The South African Prelate expressed the wish that Kobe’s demise helps those in “Africa to support basketball, to make sure that basketball becomes a sport that can lift our young people from mystery and poverty into the wealth stage.”
Bishop Phalana prayed, “May more and more Africans reach their full potential in basketball.”
Widely considered among the greatest basketball players of all time, Bryant retired in 2016 after a 20-year-career with the Los Angeles Lakers having won five NBA championships, two scoring championships alongside other distinctions to his name.
Born and raised as a Catholic, Bryant got married in the Church in 2001 and was blessed with four daughters. He credited his faith with helping him through a challenging period in his personal life and that of his family.
When he was arrested in 2003 for sexual assault and the matter became public, Bryant went through the ordeal of losing sponsors in the face of criminal charges. He denied allegations of sexual assault but admitted a sexual encounter, Catholic News Agency reported.
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“Although I truly believe this encounter between us was consensual, I recognize now that she did not and does not view this incident the same way I did. After months of reviewing discovery, listening to her attorney, and even her testimony in person, I now understand how she feels that she did not consent to this encounter,” Bryant was quoted as apologizing to the women in 2004.
The criminal charges were eventually dropped and in recounting the experience, Bryant said he had been helped by a Catholic priest.
“The one thing that really helped me during that process—I’m Catholic, I grew up Catholic, my kids are Catholic—was talking to a priest,” Bryant was quoted as saying.
He had other family challenges including the 2011 incident when his wife, Vanessa Bryant, filed for divorce, which she justified by irreconcilable differences. Bryant did not give up on his marriage. In 2013, Vanessa withdrew the divorce petition she had filed.
“As a longtime fan of the Los Angeles Lakers, and unapologetic fan of Kobe, I am filled with sadness and speechless at a death so surreal and unreal! Though I didn’t personally know him, I have followed him from afar because of his pursuit of excellence, hard work and commitment to the mastery of his basketball craft,” Nigerian-born Fr. Kizito Raphael presently serving in Omaha, Nebraska in the U.S. told ACI Africa.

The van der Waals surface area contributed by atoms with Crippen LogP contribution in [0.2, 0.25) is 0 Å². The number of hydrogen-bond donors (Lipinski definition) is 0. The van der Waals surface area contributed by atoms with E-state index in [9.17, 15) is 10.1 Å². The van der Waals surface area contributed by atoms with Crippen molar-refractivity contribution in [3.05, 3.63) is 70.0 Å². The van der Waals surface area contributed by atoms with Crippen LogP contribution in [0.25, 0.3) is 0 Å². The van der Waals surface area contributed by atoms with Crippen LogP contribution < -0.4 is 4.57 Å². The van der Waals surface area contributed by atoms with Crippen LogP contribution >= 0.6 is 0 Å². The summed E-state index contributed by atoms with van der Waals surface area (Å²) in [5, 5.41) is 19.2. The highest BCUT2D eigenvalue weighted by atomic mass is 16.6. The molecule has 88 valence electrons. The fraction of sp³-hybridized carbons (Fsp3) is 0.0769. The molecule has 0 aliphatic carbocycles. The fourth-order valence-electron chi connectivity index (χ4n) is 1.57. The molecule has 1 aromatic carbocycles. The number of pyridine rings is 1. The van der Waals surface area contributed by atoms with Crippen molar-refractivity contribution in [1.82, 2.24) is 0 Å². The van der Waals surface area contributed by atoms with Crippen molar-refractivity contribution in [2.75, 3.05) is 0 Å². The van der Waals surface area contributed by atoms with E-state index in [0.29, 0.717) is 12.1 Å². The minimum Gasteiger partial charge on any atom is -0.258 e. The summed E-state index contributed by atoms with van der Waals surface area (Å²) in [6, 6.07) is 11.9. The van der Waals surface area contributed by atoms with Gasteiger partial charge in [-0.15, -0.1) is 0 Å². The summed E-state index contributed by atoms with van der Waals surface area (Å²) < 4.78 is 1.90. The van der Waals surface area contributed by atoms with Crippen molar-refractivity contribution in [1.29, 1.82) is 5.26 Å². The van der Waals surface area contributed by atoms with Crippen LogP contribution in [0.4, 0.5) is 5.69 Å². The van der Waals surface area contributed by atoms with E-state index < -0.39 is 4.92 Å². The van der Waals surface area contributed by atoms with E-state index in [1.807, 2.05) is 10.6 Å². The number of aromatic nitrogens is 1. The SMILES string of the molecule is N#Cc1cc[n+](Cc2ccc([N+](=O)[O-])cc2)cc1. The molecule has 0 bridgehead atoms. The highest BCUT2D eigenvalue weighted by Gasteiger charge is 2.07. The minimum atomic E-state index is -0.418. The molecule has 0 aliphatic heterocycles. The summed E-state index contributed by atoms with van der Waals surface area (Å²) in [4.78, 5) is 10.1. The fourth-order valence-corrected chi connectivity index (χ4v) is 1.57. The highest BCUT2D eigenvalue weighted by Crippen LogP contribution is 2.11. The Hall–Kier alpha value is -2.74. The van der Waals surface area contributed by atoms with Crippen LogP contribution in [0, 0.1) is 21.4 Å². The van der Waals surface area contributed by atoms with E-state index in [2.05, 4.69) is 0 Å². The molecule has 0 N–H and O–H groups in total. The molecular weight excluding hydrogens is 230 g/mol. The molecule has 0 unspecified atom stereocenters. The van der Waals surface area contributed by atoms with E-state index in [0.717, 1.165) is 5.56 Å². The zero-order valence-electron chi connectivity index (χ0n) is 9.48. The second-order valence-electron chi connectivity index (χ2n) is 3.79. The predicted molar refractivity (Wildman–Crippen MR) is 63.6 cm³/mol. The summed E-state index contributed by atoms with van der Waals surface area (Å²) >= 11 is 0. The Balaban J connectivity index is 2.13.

“He never wore his faith on his sleeve but when it mattered most, he would let the world know how his faith and encounter with a Catholic priest changed the trajectory of his life and empowered him to “let go” and refocus only on the things he could control,” Fr. Raphael recalled.
The U.S.-based Nigerian cleric added, “If there is any consolation in the death Kobe, it is the fact that it was a good ending, and like a good actor and entertainer he bowed out when the ovation was high! Good night to the Mamba.”
Fr. Samuel Nyattaya, a priest heading Caritas of Kenya’s Archdiocese of Kisumu described as “something admirable in him” the fact that “Bryant can openly give tribute to his Catholic faith as the one thing that helped him move past a challenging period of his personal life and the life of his family.”
“This is reminiscent of what Pope Francis calls the LIGHT OF FAITH. He says that once the flame of faith dies out, all other lights begin to dim. The light of faith is unique: it is capable of illuminating every aspect of human existence,” the Kenyan cleric explained.
He added, “Isn’t it striking that Bryant admits that it was a priest who helped him to make some important personal realizations during his difficult moments? His turning point was what the priest told him,” Fr. Nyattaya told ACI Africa Monday, January 27.
He expressed appreciation for “the openness with which Bryant shared his experience of that encounter with the priest, an openness which glorifies the role of the priesthood in our life” and concluded, “Just as the priest is reported to have told him ‘to Let it go! Move on!’, may Bryant move on into the eternal mercy of God.”
Meanwhile, for the Kenyan-born Secretary General of the Franciscan Missionaries of St. Joseph (FMSJ), Sr. Brenda Makokha, Bryant is special because he did not let his fame dim his faith practice.